Assembly Lane: Folk Without Fences

Folk music’s global reach is one of the themes of this year’s Priddy and nowhere will that be more obvious than with the appeance of Assembly Lane. Made up of four young musicians from both sides of the Atlantic, the Newcastle-based quartet fuse folk from the British Isles and America.

Their dynamic arrangements of traditional and contemporary material effortlessly blend ancient ballads and progressive bluegrass with rich vocal harmonies and instrumental flair. Their debut album ‘Northbound’, recorded by Josh Clark at Get Real Audio, [Kate Rusby, Flook], was released to universally positive reviews in November 2017.

Fiddle player and vocalist Niles Krieger was born and raised in Connecticut and moved to the UK in 2011. He has a unique fiddle style that merges influences from both sides of the Atlantic into a seamless whole. He has lent this style to many live and studio projects and is also a full-time member of UK bluegrass stalwarts The Often Herd (formerly The Kentucky Cow Tippers).

Matthew Ord is the band’s guitarist and primary vocalist, mixing emotive singing with virtuosic flatpicking and fingerpicking. He is a skilful arranger and interpreter of traditional ballads, and has a passion for old-time Appalachian music which he plays on fiddle and clawhammer banjo.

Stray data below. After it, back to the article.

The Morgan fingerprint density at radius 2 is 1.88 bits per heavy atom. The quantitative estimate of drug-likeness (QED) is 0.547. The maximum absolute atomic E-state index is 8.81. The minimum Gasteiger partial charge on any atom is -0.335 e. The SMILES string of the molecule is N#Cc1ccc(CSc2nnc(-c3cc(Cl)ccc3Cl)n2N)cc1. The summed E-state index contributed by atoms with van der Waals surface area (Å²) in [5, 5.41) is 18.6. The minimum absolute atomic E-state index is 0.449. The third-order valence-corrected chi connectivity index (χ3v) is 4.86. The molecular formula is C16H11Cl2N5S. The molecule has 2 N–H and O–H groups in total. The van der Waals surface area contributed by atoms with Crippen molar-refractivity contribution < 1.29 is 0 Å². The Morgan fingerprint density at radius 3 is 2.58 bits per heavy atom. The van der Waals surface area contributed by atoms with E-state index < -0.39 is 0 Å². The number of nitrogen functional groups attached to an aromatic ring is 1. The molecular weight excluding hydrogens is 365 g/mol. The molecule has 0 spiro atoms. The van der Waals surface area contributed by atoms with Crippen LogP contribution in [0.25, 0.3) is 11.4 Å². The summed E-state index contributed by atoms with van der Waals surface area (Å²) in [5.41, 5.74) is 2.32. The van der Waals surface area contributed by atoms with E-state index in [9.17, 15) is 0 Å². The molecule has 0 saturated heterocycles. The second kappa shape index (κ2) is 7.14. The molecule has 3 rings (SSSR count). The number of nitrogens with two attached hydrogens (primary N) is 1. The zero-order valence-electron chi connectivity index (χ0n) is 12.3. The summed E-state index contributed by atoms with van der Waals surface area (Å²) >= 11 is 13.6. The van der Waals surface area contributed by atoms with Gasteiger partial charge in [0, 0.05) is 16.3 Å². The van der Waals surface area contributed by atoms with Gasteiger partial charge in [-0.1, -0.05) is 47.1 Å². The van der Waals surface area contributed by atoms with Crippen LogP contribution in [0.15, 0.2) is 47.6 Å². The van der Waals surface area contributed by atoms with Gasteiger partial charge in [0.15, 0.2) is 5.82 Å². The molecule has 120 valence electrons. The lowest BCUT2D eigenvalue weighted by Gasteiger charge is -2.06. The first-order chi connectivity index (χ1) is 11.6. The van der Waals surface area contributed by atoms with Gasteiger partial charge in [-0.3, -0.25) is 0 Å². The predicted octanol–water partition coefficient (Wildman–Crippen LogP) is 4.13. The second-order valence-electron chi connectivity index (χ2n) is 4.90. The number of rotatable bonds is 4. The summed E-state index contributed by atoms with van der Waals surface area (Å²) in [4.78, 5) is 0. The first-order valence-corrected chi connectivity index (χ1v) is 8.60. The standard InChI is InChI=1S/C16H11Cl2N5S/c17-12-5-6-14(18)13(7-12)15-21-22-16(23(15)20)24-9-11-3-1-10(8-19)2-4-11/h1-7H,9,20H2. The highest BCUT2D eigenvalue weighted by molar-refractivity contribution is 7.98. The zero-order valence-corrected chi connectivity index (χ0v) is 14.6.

Tom Kimber, originally from Bath, plays mandolin and banjo, among other instruments and is no stranger to Priddy having played here last year with 2015 Danny Kyle Award winners Pons Aelius.

Tom reached the final stage of the BBC Young Folk Awards before moving to Newcastle in 2011 and is a prolific writer of tunes; his compositional style is decidedly contemporary and draws influences from a remarkably wide range of genres.

Completing the band is bassist Bevan Morris. Raised in Lincolnshire, Bevan is also a member of Pons Aelius and will double up at Priddy with an appearance with his other, other band Dallahan.

To get a taste of just how good they are, click here